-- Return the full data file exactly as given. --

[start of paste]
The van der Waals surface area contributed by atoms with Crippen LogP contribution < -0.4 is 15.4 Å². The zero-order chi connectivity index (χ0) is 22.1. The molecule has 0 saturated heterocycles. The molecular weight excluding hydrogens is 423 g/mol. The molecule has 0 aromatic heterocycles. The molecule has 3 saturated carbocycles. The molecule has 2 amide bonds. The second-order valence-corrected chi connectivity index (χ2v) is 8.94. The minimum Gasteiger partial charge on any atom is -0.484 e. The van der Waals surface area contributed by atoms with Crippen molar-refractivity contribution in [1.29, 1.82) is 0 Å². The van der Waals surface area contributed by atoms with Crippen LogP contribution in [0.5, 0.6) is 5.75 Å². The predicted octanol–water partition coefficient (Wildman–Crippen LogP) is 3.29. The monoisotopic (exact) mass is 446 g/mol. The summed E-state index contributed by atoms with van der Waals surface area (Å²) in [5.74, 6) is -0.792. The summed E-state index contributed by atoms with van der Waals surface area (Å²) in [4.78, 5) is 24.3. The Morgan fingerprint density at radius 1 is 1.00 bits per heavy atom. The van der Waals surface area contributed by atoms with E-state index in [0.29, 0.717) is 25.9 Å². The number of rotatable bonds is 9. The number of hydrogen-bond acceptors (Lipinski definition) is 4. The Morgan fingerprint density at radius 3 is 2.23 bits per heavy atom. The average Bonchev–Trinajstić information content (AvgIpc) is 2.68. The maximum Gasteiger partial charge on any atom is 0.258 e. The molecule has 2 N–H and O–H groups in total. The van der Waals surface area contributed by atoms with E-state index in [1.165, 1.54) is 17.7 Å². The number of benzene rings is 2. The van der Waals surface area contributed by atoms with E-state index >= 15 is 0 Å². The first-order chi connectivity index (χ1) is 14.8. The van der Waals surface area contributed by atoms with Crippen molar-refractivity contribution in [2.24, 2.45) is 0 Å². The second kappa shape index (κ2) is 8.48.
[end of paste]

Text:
The van der Waals surface area contributed by atoms with Crippen LogP contribution < -0.4 is 15.4 Å². The zero-order chi connectivity index (χ0) is 22.1. The molecule has 0 saturated heterocycles. The molecular weight excluding hydrogens is 423 g/mol. The molecule has 0 aromatic heterocycles. The molecule has 3 saturated carbocycles. The molecule has 2 amide bonds. The second-order valence-corrected chi connectivity index (χ2v) is 8.94. The minimum Gasteiger partial charge on any atom is -0.484 e. The van der Waals surface area contributed by atoms with Crippen molar-refractivity contribution in [1.29, 1.82) is 0 Å². The van der Waals surface area contributed by atoms with Crippen LogP contribution in [0.5, 0.6) is 5.75 Å². The predicted octanol–water partition coefficient (Wildman–Crippen LogP) is 3.29. The monoisotopic (exact) mass is 446 g/mol. The summed E-state index contributed by atoms with van der Waals surface area (Å²) in [5.74, 6) is -0.792. The summed E-state index contributed by atoms with van der Waals surface area (Å²) in [4.78, 5) is 24.3. The Morgan fingerprint density at radius 1 is 1.00 bits per heavy atom. The van der Waals surface area contributed by atoms with E-state index in [0.29, 0.717) is 25.9 Å². The number of rotatable bonds is 9. The number of hydrogen-bond acceptors (Lipinski definition) is 4. The Morgan fingerprint density at radius 3 is 2.23 bits per heavy atom. The average Bonchev–Trinajstić information content (AvgIpc) is 2.68. The maximum Gasteiger partial charge on any atom is 0.258 e. The molecule has 2 N–H and O–H groups in total. The van der Waals surface area contributed by atoms with E-state index in [1.165, 1.54) is 17.7 Å². The number of benzene rings is 2. The van der Waals surface area contributed by atoms with E-state index >= 15 is 0 Å². The first-order chi connectivity index (χ1) is 14.8. The van der Waals surface area contributed by atoms with Crippen molar-refractivity contribution in [2.24, 2.45) is 0 Å². The second kappa shape index (κ2) is 8.48.